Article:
John Lewis, Private, M2/200138, Army Service Corps. John was the son of Evan and Anne Lewis, of Llanyre. He had married his wife, Florence Kate Lewis prior to the war and the couple had two children, living at Sunny Bank, Batheaston. John enlisted at Hammersmith into the Army Service Corps and was posted to France, joining the Motor Transport. Nothing else is currently known of his military service, but John was killed in action at Ypres on 23 June 1917, aged 36. He is buried in Lijssenthoek Military Cemetery, Belgium.
Stanley Mason, Private, 8118, Herefordshire Regiment. Stanley was born at Cilfynydd, the son of George and Maria Mason. By 1895 the family had moved to Brickyard Cottage, Newbridge On Wye. Stanley worked as a railway platelayer for the Cambrian Railway prior to enlisting at Newbridge into the 1/1st Battalion, Herefordshire Regiment. The battalion was attached to the North Wales Brigade, Welsh Division at Bedford. On 13 May 1915 the formation became 158 Brigade, 53rd (Welsh) Division and on 16 July 1915 embarked at Devonport for Gallipoli. Stanley landed at Suvla Bay with the battalion on 9 August 1915. The division began to advance into the bush, but the situation was made difficult due to poor maps and no knowledge of the terrain and the advancing troops came under fire from the Turkish defenders. Stanley was wounded at some time soon after the landings and was evacuated by Hospital Ship to Mudros Island where he died of his wounds on 18 August 1915, aged 23. He is buried in East Mudros Military Cemetery, Greece. Stanley is also commemorated on the Cambrian Railways memorial at Oswestry.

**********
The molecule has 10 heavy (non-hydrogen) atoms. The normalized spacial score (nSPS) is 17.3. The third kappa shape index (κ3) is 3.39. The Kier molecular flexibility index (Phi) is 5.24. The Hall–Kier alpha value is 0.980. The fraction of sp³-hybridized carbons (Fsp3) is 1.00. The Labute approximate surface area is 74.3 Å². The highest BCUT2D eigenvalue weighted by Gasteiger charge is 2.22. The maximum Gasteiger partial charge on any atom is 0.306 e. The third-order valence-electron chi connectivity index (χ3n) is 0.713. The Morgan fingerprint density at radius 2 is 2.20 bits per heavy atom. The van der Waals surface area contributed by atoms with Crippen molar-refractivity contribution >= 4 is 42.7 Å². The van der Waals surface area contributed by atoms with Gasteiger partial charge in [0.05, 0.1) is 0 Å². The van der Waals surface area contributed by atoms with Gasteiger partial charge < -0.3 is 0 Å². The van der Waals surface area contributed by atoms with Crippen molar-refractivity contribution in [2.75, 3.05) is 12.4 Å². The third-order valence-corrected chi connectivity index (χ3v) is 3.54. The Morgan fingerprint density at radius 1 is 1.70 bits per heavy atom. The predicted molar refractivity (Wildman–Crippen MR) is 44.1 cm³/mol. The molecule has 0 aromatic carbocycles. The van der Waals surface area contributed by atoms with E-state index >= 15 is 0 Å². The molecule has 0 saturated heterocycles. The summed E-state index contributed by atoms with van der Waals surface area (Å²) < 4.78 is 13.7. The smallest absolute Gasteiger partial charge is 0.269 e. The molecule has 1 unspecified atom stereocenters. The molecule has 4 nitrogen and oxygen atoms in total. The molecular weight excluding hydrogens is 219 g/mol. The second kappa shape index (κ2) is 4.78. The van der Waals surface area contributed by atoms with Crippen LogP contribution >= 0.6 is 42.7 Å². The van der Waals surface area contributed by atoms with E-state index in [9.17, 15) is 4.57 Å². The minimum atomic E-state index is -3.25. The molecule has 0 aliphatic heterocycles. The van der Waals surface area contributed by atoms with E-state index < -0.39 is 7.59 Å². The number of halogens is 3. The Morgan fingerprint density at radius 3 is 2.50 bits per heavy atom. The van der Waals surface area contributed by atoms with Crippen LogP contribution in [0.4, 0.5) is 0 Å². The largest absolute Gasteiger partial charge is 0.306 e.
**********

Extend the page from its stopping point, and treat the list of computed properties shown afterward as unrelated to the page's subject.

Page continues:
James Meredith, Private, 55068, Royal Welsh Fusiliers. James was the son of Thomas and Anne Meredith, of Bwlch y Draith, Newbridge-on-Wye. He married Edith Eleanor Davies in 1913 and the couple had two children. James worked on his father’s farm prior to enlisting at Llandrindod Wells into the army and was posted to the Monmouthshire Regiment. Once he had completed his training, he was posted in France in 1916, where he was transferred to the 10th Battalion, Royal Welsh Fusiliers. The battalion was on the Somme attached to 76 Brigade, 3rd Division and took part in heavy fighting in Delville Wood throughout July. After a brief rest the division moved back into the Somme front at Serre and took part in the Battle of the Ancre later in the year. During February 1917 the division moved slightly north to the Arras sector to begin a routine tour in the trenches. James was killed in action at Arras on 28 February 1917, aged 34. The 10th RWF was relieved later that day, marching back to billets in Arras. James has no known grave and is commemorated on the Arras Memorial, France. He is also commemorated on the Newbridge-on-Wye War Memorial.